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 REVIEW ARTICLE
Year : 1998  |  Volume : 30  |  Issue : 3  |  Page : 141-151

Tiagabine: A potent antiepileptic drug with selective GABA uptake inhibitory effect


Correspondence Address:
Reddy S Doodipala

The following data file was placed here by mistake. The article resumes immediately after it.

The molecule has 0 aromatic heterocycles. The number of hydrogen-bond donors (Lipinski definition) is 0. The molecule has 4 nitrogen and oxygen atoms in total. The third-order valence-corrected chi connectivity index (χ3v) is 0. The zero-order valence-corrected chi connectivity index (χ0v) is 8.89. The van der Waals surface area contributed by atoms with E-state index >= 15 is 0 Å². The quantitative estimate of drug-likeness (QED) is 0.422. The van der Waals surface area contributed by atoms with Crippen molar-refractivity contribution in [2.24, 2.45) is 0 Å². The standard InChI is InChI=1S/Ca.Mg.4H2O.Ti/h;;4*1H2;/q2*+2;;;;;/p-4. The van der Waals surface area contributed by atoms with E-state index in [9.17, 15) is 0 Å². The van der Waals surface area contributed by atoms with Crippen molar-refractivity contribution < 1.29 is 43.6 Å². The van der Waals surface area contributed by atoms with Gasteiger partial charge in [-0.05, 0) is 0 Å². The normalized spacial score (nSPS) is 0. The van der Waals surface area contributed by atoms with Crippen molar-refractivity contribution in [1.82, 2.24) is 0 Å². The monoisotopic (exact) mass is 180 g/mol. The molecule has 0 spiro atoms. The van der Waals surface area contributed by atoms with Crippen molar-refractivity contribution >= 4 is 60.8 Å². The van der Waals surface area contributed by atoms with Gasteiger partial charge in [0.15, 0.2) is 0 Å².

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Tiagabine is a nipecotic acid derivative discovered through mechanistic-based drug design program for the treatment of epilepsy. Tiagabine is a specific and potent y-aminobutyric acid (GABA)-uptake inhibitor whose anticonvulsant activity has been demonstrated in several widely used animal experimental models including methyl-6,7-dimethoxy-4-ethyl-(-carboline-3-carboxylate induced clonic convulsions, pentylene tetrazol (PTZ)-induced tonic convulsions, sound-induced convulsions in DBA/2 mice, genetically epilepsy-prone rats, electrically induced convulsions in kindled rats and status epilepticus in cobalt-lesioned rats. However, tiagabine is weakly efficacious in intravenous PTZ seizure threshold test, bicuculline-induced seizure test, and maximal electroshock seizure test. Ln vivo microdialysis shows that tiagabine increases the extracellular GABA overflow in a dose-dependent manner. Four GABA transporter molecules known as GAT-1 to GAT-4 have been cloned and sequenced in brain. Tiagabine is a selective inhibitor of GAT-1, which is predominantly localized in presynaptic terminals of neurons, with little or no affinity for other three transporters. The drug has shown potent antiepileptic activity when given orally thrice daily at a dose of 24-54 mg/day with a half-life of 5-8 h. Tiagabine was clinically evaluated using a novel enrichment (Amery) design which rapidly established the efficacy of tiagabine in adjunctive partial seizures. The tiagabine monotherapy may provide a new approach to the treatment of patients with partial seizures refractory to other antiepileptic drugs. The results of numerous multicentre add-on, open label, placebo-controlled long-term clinical trials established the efficacy of tiagabine as add-on therapy in patients with epilepsy difficult-to-control. Efficacy of the drug is also sustained with long-term treatment without any tolerance to anticonvulsant activity.The drug was well tolerated in an integrated safety analysis of several double-blind, add on therapy trials in patients with epilepsy with difficult-to-control seizures. Tiagabine does not induce or inhibit metabolic processes of other antiepileptic agents.The adverse events reported include dizziness, asthenia, nervousness, tremor and mild depression. Further clinical experience will not only confirm efficacy but also optimize the dosage of tiagabine for monotherapy and add-on therapy in seizure control. These data suggest that tiagabine is a potent and broad spectrum anticonvulsant with a novel mode of action but without causing tolerance to the anticonvulsant effect.






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